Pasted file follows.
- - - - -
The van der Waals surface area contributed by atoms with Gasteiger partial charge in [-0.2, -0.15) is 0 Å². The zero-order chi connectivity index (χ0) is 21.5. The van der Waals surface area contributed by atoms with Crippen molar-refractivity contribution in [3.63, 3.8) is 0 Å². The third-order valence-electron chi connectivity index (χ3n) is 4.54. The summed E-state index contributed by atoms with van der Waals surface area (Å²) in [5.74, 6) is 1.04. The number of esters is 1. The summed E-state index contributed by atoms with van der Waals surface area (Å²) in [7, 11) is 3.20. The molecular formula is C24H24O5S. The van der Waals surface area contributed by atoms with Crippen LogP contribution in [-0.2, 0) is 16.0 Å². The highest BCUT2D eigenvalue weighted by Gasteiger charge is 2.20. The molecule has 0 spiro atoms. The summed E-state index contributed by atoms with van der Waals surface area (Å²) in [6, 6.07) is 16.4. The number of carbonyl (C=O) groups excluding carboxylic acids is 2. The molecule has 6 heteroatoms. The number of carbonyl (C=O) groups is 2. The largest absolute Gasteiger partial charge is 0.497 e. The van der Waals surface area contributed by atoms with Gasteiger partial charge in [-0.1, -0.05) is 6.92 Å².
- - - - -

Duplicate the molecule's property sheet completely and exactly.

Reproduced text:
The van der Waals surface area contributed by atoms with Gasteiger partial charge in [-0.2, -0.15) is 0 Å². The zero-order chi connectivity index (χ0) is 21.5. The van der Waals surface area contributed by atoms with Crippen molar-refractivity contribution in [3.63, 3.8) is 0 Å². The third-order valence-electron chi connectivity index (χ3n) is 4.54. The summed E-state index contributed by atoms with van der Waals surface area (Å²) in [5.74, 6) is 1.04. The number of esters is 1. The summed E-state index contributed by atoms with van der Waals surface area (Å²) in [7, 11) is 3.20. The molecular formula is C24H24O5S. The van der Waals surface area contributed by atoms with Crippen LogP contribution in [-0.2, 0) is 16.0 Å². The highest BCUT2D eigenvalue weighted by Gasteiger charge is 2.20. The molecule has 0 spiro atoms. The summed E-state index contributed by atoms with van der Waals surface area (Å²) in [6, 6.07) is 16.4. The number of carbonyl (C=O) groups excluding carboxylic acids is 2. The molecule has 6 heteroatoms. The number of carbonyl (C=O) groups is 2. The largest absolute Gasteiger partial charge is 0.497 e. The van der Waals surface area contributed by atoms with Gasteiger partial charge in [-0.1, -0.05) is 6.92 Å².